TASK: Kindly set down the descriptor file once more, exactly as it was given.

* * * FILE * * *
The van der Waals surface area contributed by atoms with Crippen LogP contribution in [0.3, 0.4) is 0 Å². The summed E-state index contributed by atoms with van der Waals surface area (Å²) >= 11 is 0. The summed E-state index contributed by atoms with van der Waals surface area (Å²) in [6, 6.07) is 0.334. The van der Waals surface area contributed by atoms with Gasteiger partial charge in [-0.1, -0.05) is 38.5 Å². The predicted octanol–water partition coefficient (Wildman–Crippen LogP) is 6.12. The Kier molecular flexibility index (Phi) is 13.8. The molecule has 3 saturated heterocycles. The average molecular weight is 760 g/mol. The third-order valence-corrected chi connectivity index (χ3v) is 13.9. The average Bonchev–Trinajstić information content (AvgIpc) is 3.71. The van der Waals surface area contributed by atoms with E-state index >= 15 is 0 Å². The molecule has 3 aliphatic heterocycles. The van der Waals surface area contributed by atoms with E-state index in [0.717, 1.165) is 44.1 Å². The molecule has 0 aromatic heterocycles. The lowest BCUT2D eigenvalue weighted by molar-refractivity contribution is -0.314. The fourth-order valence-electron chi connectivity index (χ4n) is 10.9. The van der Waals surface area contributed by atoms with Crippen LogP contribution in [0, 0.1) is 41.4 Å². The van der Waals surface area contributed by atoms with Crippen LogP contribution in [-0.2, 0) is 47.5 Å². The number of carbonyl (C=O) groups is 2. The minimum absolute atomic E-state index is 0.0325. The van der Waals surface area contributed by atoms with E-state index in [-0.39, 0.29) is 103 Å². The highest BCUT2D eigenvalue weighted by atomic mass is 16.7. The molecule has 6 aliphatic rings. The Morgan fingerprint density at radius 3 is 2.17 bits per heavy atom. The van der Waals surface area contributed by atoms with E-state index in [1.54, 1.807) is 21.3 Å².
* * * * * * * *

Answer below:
The van der Waals surface area contributed by atoms with Crippen LogP contribution in [0.3, 0.4) is 0 Å². The summed E-state index contributed by atoms with van der Waals surface area (Å²) >= 11 is 0. The summed E-state index contributed by atoms with van der Waals surface area (Å²) in [6, 6.07) is 0.334. The van der Waals surface area contributed by atoms with Gasteiger partial charge in [-0.1, -0.05) is 38.5 Å². The predicted octanol–water partition coefficient (Wildman–Crippen LogP) is 6.12. The Kier molecular flexibility index (Phi) is 13.8. The molecule has 3 saturated heterocycles. The average molecular weight is 760 g/mol. The third-order valence-corrected chi connectivity index (χ3v) is 13.9. The average Bonchev–Trinajstić information content (AvgIpc) is 3.71. The van der Waals surface area contributed by atoms with E-state index >= 15 is 0 Å². The molecule has 3 aliphatic heterocycles. The van der Waals surface area contributed by atoms with E-state index in [0.717, 1.165) is 44.1 Å². The molecule has 0 aromatic heterocycles. The lowest BCUT2D eigenvalue weighted by molar-refractivity contribution is -0.314. The fourth-order valence-electron chi connectivity index (χ4n) is 10.9. The van der Waals surface area contributed by atoms with Crippen LogP contribution in [0, 0.1) is 41.4 Å². The van der Waals surface area contributed by atoms with Crippen LogP contribution in [-0.2, 0) is 47.5 Å². The number of carbonyl (C=O) groups is 2. The minimum absolute atomic E-state index is 0.0325. The van der Waals surface area contributed by atoms with E-state index in [-0.39, 0.29) is 103 Å². The highest BCUT2D eigenvalue weighted by atomic mass is 16.7. The molecule has 6 aliphatic rings. The Morgan fingerprint density at radius 3 is 2.17 bits per heavy atom. The van der Waals surface area contributed by atoms with E-state index in [1.54, 1.807) is 21.3 Å².